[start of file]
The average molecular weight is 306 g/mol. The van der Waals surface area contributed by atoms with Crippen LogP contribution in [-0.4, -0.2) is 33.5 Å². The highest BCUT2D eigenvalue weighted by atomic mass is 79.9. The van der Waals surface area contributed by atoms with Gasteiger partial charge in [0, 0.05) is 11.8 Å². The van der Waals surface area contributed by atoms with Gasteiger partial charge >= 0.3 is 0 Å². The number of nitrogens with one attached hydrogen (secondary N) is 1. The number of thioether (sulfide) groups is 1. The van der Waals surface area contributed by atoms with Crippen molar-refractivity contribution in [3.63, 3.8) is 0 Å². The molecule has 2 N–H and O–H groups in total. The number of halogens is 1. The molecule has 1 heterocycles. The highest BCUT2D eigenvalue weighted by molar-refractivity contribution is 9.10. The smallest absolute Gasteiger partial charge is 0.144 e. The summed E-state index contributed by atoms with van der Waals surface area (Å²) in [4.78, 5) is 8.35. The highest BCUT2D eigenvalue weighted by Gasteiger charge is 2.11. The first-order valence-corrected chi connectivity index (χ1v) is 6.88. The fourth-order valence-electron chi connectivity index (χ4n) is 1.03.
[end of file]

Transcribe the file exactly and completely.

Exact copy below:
The average molecular weight is 306 g/mol. The van der Waals surface area contributed by atoms with Crippen LogP contribution in [-0.4, -0.2) is 33.5 Å². The highest BCUT2D eigenvalue weighted by atomic mass is 79.9. The van der Waals surface area contributed by atoms with Gasteiger partial charge in [0, 0.05) is 11.8 Å². The van der Waals surface area contributed by atoms with Gasteiger partial charge >= 0.3 is 0 Å². The number of nitrogens with one attached hydrogen (secondary N) is 1. The number of thioether (sulfide) groups is 1. The van der Waals surface area contributed by atoms with Crippen molar-refractivity contribution in [3.63, 3.8) is 0 Å². The molecule has 2 N–H and O–H groups in total. The number of halogens is 1. The molecule has 1 heterocycles. The highest BCUT2D eigenvalue weighted by molar-refractivity contribution is 9.10. The smallest absolute Gasteiger partial charge is 0.144 e. The summed E-state index contributed by atoms with van der Waals surface area (Å²) in [4.78, 5) is 8.35. The highest BCUT2D eigenvalue weighted by Gasteiger charge is 2.11. The first-order valence-corrected chi connectivity index (χ1v) is 6.88. The fourth-order valence-electron chi connectivity index (χ4n) is 1.03.